New Record Striped Bass For Alabama and Maybe for Arkansas

James Bramlett's striper bested the current state record by 15 pounds.

James Bramlett’s striper bested the current state record by 15 pounds.

It’s not often that a state record is broken by 15 pounds (27.3 %), but that is exactly what giant striped bass caught last February 28th by James Bramlett did. His extremely chunky 70 pound striper grabbed a 10-inch gizzard shad Bramlett threw towards the jumbo striper while fishing from a kayak in the Black Warrior River. The Black Warrior River is the major tributary of the Tombigbee River and since it is a long way from the Gulf of Mexico, Bramlett’s fish was almost certainly a freshwater fish. In addition to demolishing the previous Alabama record striper of 55 pounds taken way back in 1959, Bramlett’s striper is under consideration for world record status for freshwater stripers by the IGFA.

An extremely chunky fish, Bramlett’s 70 pound striper was only 46.5-inches in length and probably about the same length as the previous record – but the new record appeared to be in immediate-prespawn shape and at its heaviest. Congratulations to Mr. Bramlett for the fish of a lifetime – and for having a wife that actually encouraged him to go fishing.

The Alabama record striper accomplishes one other thing. It takes a little bit of the sting out of Rodney Ply’s 68+ pound striped bass that was larger than the previous freshwater record striper (67 pounds eight ounces from California). As soon as Ply pulled the huge striper from Bull Shoals Reservoir, bad luck began hounding the otherwise “lucky” angler. For Ply, landing the monster striper in Bull Shoals was the easy part. After landing the lunker, Ply tried to find a certified scale to weigh the fish on as the one at a nearby marina was not certified.

Ply was then directed to drive 30 miles to meet up with a game warden at a grocery store, but the store’s certified scale was too small to weigh the fish – as were several other scales at stores they visited. The original scale at the local marina later had their scale certified and it was found to be accurate. But in the meantime, both the IGFA and the Arkansas Game and Fish Department ruled that the fish was ineligible for state record or world record recognition.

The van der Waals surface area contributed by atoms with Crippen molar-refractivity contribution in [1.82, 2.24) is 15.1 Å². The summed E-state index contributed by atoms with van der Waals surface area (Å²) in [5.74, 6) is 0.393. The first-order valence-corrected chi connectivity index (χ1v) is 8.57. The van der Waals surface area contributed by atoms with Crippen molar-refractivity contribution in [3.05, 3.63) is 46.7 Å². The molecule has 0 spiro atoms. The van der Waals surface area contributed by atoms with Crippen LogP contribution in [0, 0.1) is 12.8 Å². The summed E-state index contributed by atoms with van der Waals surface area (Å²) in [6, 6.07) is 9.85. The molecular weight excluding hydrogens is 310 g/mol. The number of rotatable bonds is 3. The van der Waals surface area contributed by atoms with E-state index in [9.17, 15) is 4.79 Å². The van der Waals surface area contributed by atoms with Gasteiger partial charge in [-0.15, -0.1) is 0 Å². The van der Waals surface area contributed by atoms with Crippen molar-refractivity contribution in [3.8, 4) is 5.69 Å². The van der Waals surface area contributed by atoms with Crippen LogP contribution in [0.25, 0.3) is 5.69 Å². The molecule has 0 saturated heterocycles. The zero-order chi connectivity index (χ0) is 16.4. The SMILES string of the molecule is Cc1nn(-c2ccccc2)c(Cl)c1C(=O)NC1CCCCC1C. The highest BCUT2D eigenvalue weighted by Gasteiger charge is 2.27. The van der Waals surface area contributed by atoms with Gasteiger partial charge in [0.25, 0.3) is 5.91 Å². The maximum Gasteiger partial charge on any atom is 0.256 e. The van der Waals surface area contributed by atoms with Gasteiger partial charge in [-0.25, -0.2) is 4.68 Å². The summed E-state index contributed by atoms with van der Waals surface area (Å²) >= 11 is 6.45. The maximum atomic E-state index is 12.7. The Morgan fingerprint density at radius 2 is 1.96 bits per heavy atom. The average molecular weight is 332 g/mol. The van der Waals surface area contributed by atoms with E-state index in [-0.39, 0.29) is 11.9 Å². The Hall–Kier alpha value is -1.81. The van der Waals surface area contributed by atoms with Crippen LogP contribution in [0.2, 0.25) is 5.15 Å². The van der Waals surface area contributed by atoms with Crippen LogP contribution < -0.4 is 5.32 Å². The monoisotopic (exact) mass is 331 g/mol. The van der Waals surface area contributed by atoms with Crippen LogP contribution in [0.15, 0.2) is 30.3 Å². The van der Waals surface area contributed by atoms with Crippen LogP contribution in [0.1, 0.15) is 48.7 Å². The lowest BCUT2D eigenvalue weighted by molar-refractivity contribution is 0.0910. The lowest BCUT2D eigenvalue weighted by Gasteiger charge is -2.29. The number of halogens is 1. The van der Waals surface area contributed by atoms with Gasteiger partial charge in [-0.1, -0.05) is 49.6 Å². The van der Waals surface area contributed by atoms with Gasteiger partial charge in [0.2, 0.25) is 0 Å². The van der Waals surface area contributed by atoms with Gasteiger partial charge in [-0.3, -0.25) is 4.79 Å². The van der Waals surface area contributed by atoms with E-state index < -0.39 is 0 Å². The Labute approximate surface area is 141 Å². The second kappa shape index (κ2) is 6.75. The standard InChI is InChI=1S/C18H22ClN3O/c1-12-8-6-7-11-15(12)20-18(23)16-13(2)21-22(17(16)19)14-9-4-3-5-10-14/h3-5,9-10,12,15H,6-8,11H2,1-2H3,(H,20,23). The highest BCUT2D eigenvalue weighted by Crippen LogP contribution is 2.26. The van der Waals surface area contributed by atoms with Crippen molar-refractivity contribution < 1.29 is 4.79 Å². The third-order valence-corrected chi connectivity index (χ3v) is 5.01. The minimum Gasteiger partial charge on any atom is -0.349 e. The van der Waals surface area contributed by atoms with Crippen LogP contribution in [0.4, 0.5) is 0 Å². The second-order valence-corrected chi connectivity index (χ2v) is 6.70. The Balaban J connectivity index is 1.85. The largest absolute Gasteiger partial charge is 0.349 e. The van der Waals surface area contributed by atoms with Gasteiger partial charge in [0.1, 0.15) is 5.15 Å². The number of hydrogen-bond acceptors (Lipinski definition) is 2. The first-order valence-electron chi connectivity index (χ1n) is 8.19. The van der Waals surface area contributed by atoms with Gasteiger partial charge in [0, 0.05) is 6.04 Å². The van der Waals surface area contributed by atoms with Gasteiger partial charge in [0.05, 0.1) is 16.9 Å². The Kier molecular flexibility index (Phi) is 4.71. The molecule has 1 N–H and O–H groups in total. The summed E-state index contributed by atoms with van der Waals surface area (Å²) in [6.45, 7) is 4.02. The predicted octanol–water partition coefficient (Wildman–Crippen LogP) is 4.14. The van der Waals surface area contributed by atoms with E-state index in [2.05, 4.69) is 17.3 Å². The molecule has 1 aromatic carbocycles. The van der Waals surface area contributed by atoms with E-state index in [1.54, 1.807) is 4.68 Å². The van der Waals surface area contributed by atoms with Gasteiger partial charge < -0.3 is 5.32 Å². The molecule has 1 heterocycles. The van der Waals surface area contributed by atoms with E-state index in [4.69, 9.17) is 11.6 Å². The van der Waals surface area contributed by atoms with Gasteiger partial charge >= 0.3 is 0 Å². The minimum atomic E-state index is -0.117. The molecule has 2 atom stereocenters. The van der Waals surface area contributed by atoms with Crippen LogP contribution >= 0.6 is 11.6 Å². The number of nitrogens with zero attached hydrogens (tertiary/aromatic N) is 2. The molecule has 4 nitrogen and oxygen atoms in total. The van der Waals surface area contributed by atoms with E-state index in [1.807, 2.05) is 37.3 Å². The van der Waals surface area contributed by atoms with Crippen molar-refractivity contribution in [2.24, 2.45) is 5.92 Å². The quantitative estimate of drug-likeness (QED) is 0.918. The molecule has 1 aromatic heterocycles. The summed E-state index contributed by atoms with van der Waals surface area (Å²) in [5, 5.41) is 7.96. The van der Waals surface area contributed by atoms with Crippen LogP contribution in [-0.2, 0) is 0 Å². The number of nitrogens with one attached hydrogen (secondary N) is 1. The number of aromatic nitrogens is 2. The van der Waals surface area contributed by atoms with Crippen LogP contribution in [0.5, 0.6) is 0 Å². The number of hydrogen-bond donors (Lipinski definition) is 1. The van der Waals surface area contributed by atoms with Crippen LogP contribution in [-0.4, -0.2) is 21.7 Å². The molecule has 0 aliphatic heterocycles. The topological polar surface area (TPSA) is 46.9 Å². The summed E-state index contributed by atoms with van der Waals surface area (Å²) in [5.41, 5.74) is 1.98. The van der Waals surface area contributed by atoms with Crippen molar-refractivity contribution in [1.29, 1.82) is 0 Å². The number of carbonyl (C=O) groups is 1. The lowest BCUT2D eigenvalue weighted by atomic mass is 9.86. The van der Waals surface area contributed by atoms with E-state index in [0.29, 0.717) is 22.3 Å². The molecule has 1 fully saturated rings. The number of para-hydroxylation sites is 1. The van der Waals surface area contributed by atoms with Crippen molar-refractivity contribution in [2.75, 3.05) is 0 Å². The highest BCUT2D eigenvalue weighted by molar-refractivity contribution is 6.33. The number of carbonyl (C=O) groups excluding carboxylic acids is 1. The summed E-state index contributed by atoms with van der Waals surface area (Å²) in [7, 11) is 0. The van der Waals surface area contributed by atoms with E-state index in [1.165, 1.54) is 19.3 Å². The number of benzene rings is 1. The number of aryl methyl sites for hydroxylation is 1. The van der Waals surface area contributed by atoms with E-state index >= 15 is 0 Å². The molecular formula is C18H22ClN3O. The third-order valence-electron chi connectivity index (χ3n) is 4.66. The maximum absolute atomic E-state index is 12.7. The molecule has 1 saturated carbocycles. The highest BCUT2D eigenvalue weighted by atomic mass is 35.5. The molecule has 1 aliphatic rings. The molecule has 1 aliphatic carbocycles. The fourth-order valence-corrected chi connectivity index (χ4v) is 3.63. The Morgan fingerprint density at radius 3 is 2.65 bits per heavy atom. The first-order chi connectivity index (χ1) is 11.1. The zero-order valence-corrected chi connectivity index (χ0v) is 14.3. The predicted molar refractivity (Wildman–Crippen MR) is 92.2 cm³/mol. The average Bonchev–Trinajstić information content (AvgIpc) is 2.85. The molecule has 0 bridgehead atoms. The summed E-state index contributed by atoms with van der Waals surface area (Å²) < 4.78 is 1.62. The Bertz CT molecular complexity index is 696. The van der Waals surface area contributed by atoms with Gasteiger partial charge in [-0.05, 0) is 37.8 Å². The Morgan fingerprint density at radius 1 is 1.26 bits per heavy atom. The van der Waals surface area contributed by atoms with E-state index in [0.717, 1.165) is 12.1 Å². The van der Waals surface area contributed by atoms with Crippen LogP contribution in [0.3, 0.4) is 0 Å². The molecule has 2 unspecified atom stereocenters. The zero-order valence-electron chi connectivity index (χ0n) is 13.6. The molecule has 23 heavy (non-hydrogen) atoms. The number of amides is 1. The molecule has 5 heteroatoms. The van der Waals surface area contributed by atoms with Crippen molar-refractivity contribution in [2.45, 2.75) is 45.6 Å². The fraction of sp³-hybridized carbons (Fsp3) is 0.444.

Despite doing everything he could to properly authenticate the striper, the Department of Fish and Game determined that he had not followed proper procedures and the IGFA initially ruled that he lure, an Alabame Rig clone that only had two hooks instead of the usual five was not legal – even though every state had ruled it to be a legal fishing lure subject to the number of hooks allowed by individual states. While a number of states limit the number of hooks on an Alabama Rig to three (often called California Rig when it only has three hooks) no state has yet ruled that two hooks are too many.

One reason that Rodney Ply keeps fighting the obvious injustice dealt him by the two record-keeping agencies is that he was signed up for Mustad Hooks’ “Hook A Million” contest that awards $100,000 to an entrant that sets a state record and $1,000,000 to an entrant that sets a world record.

Ply has not given up fighing for both the recognition and the money and public opinion is definitely on his side. This is not the first time that the IGFA has “robbed” an angler of world record recognition. In 1988, the IGFA ruled that Mike Manley’s 38 pound nine ounce brown trout from the North Fork of the White River, was not eligible for world record status because he caught it on a small treble hook with a cheese bait – like that fished by millions of other anglers. For some reason, most of the IGFA’s misteps have dealt with freshwater fish species.ARK-STRIPER

About Pete Heley

Writes and self-publishes Oregon and Washington fishing books.
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